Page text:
Archive | Commodity Super-Cycle and Decline

Hedge funds bet on bright future for metals – by Maiya Keidan, Pratima Desai and Barbara Lewis (Reuters U.K. – September 19, 2017)

LONDON (Reuters) – Hedge fund investment in the metals industry is at its highest since 2011, according to investment data, a sign that investors are hoping to profit from a rise in prices that have spent years in the doldrums.

The investment by hedge funds follows a broader inflow of money into industrial metals, where prices are rising after production cutbacks helped to reduce a supply glut. That oversupply crisis led to the closure of some specialist metals hedge funds, including those run by Apollo Global Management and Hall Commodities.

The metals industry’s fortunes are turning, as an environmental crackdown in China, the world’s second-largest economy and biggest consumer and producer of industrial metals, in polluting industries cuts supplies. Continue Reading →

China’s commodity imports show why rally in prices may stall – by Clyde Russell (Reuters U.S. – September 10, 2017)

LAUNCESTON, Australia (Reuters) – China’s imports of major commodities in August illustrate both why prices have gained in recent months and why this rally may be running out of steam. Imports of crude oil, copper, coal and iron ore remained relatively robust in August, but the customs data released on Sept. 8 also showed a certain loss of momentum.

Crude oil imports were 33.98 million tonnes, equivalent to about 8 million barrels per day (bpd), which was the lowest in about eight months and down from 8.18 million bpd in July.

While an explanation can be found in maintenance closures by refineries and ramped up environmental inspections by the authorities, it does appear that China’s crude oil imports have been losing some momentum. The year-on-year increase for the first eight months of 2017 was 12.2 percent, which is still robust. Continue Reading →

Materials Stocks Set to Shine With Poloz Preparing Rate Hikes – by Kristine Owram (Bloomberg News – July 10, 2017)

If Governor Stephen Poloz does the expected and raises Canadian interest rates on Wednesday, it may be time to load up on potash, copper and gold stocks.

A review of equity performances following Bank of Canada tightening cycles over the past dozen years shows that materials stocks including Lundin Mining Corp. and Potash Corp. of Saskatchewan Inc. significantly outperform all other sectors of the Canadian market.

Over five periods of higher interest rates, including 2010, 2007 and an extended eight-month cycle in 2005 and 2006, the S&P/TSX materials index has returned an average of 9.7 percent in the three months following a rate hike, according to data compiled by Bloomberg. By contrast, financials have gained 1.8 percent, energy has returned 0.6 percent and the benchmark index has added 2.4 percent. Continue Reading →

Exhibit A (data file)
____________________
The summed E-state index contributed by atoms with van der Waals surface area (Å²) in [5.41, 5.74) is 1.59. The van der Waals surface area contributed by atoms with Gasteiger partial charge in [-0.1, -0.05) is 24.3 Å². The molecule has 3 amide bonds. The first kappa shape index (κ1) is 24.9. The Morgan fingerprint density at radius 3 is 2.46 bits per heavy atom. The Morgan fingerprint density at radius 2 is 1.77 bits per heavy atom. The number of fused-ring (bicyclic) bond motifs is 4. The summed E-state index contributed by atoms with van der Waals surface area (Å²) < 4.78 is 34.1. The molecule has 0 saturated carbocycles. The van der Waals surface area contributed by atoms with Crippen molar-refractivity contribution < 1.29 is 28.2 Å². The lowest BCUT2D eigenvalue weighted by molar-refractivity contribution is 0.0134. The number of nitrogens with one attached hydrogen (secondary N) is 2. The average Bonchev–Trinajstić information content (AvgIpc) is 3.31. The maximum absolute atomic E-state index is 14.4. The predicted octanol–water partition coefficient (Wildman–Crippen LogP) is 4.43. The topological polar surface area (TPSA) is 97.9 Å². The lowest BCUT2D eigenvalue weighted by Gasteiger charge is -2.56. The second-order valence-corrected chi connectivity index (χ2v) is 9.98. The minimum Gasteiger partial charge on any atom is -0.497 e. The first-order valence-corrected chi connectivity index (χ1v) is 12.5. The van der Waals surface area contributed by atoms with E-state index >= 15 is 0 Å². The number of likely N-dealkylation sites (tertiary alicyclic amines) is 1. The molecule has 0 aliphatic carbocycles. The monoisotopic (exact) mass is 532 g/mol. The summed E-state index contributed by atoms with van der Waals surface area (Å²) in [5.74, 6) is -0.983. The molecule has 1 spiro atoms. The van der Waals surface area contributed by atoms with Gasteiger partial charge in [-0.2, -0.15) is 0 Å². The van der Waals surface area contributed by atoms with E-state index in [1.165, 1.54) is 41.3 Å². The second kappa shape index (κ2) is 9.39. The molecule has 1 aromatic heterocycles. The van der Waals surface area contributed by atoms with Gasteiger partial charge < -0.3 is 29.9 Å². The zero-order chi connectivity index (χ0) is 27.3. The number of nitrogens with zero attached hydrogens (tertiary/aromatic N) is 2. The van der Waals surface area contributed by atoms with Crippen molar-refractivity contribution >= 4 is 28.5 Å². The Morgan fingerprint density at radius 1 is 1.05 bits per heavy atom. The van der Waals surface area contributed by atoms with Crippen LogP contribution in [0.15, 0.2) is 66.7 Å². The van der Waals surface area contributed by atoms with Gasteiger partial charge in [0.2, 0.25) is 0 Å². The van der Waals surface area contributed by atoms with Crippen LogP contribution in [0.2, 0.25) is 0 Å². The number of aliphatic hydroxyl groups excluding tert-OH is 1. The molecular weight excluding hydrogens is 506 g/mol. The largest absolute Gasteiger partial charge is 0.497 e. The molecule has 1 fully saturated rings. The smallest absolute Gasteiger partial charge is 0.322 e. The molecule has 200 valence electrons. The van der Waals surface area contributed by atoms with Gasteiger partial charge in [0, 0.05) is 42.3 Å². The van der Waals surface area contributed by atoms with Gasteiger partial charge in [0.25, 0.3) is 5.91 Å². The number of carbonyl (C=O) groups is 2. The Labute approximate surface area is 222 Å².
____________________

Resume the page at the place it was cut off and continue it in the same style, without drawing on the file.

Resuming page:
Slow, bumpy market recovery on the cards for most commodities – by Henry Lazenby ( – June 22, 2017)

VANCOUVER ( – The global commodity market is probably in for a slow, drawn-out recovery following the five-year bear market, S&P Global Market Intelligence director for reports on the metals and mining sectors Dr Chris Hinde said during a webcast on Wednesday.

According to S&P’s ‘State of the Market’ report, there was a mixed performance for mined commodities during the first three months of this year, following the “encouraging” price increases last year. The March quarter overall saw a healthy increase in the price of aluminium and steady improvements in the prices of gold, zinc and copper, but flat performances for nickel and iron-ore, and a significant price fall for coal.

“Activity in the mining industry reflects the global economy generally and industrial production in particular. This reflects the uncertain political and economic environment but, fortunately, China has started the New Year with its strongest performance in six quarters,” he noted. Continue Reading →

COLUMN-China’s plan to boost commodity trading needs reality check – by Clyde Russell (Reuters U.S. – June 20, 2017)

The call by China’s securities regulator for the country’s wealth managers to invest in domestic commodity futures is both encouraging and somewhat bizarre.

The China Securities Regulatory Commission (CSRC) aims to promote the domestic derivatives industry by loosening regulations that restrict how commercial banks, insurance companies and pension funds invest in commodity futures, Fang Xinghai, the commission’s vice chairman, said on June 17.

Fang, who was speaking at a financial forum in Qingdao, didn’t give further details of the proposal, but it seems to fit into recent moves by the authorities in Beijing to promote commodity trading and become more of a player in global markets. Continue Reading →

Four BRICs don’t quite make a wall: Brazil, Russia, India and China have done even better than forecast—thanks mainly to China (The Econmist – June 8, 2017)